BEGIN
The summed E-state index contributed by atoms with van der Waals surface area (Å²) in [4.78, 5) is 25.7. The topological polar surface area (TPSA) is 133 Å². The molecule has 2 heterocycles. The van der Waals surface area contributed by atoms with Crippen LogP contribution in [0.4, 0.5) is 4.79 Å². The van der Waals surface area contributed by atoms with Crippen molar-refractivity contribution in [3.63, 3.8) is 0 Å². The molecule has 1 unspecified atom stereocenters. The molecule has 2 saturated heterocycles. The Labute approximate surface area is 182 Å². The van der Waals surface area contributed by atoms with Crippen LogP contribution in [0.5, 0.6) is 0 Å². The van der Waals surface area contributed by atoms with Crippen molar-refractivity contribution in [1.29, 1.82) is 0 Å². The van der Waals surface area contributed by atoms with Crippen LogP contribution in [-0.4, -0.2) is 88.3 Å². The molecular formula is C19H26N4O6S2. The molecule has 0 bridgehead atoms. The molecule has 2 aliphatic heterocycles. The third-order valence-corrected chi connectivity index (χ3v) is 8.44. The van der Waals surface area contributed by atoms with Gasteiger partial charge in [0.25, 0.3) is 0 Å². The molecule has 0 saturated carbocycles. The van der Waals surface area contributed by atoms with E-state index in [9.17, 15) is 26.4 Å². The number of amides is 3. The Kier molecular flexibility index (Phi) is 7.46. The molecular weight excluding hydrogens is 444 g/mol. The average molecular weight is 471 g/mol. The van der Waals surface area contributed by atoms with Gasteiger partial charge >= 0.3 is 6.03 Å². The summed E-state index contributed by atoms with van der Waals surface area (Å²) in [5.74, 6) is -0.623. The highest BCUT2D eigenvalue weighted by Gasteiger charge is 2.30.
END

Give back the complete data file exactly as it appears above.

The summed E-state index contributed by atoms with van der Waals surface area (Å²) in [4.78, 5) is 25.7. The topological polar surface area (TPSA) is 133 Å². The molecule has 2 heterocycles. The van der Waals surface area contributed by atoms with Crippen LogP contribution in [0.4, 0.5) is 4.79 Å². The van der Waals surface area contributed by atoms with Crippen molar-refractivity contribution in [3.63, 3.8) is 0 Å². The molecule has 1 unspecified atom stereocenters. The molecule has 2 saturated heterocycles. The Labute approximate surface area is 182 Å². The van der Waals surface area contributed by atoms with Crippen LogP contribution in [0.5, 0.6) is 0 Å². The van der Waals surface area contributed by atoms with Crippen molar-refractivity contribution in [1.29, 1.82) is 0 Å². The van der Waals surface area contributed by atoms with Crippen LogP contribution in [-0.4, -0.2) is 88.3 Å². The molecular formula is C19H26N4O6S2. The molecule has 0 bridgehead atoms. The molecule has 2 aliphatic heterocycles. The third-order valence-corrected chi connectivity index (χ3v) is 8.44. The van der Waals surface area contributed by atoms with Gasteiger partial charge in [0.25, 0.3) is 0 Å². The molecule has 0 saturated carbocycles. The van der Waals surface area contributed by atoms with E-state index in [9.17, 15) is 26.4 Å². The number of amides is 3. The Kier molecular flexibility index (Phi) is 7.46. The molecular weight excluding hydrogens is 444 g/mol. The average molecular weight is 471 g/mol. The van der Waals surface area contributed by atoms with Gasteiger partial charge >= 0.3 is 6.03 Å². The summed E-state index contributed by atoms with van der Waals surface area (Å²) in [5.74, 6) is -0.623. The highest BCUT2D eigenvalue weighted by Gasteiger charge is 2.30.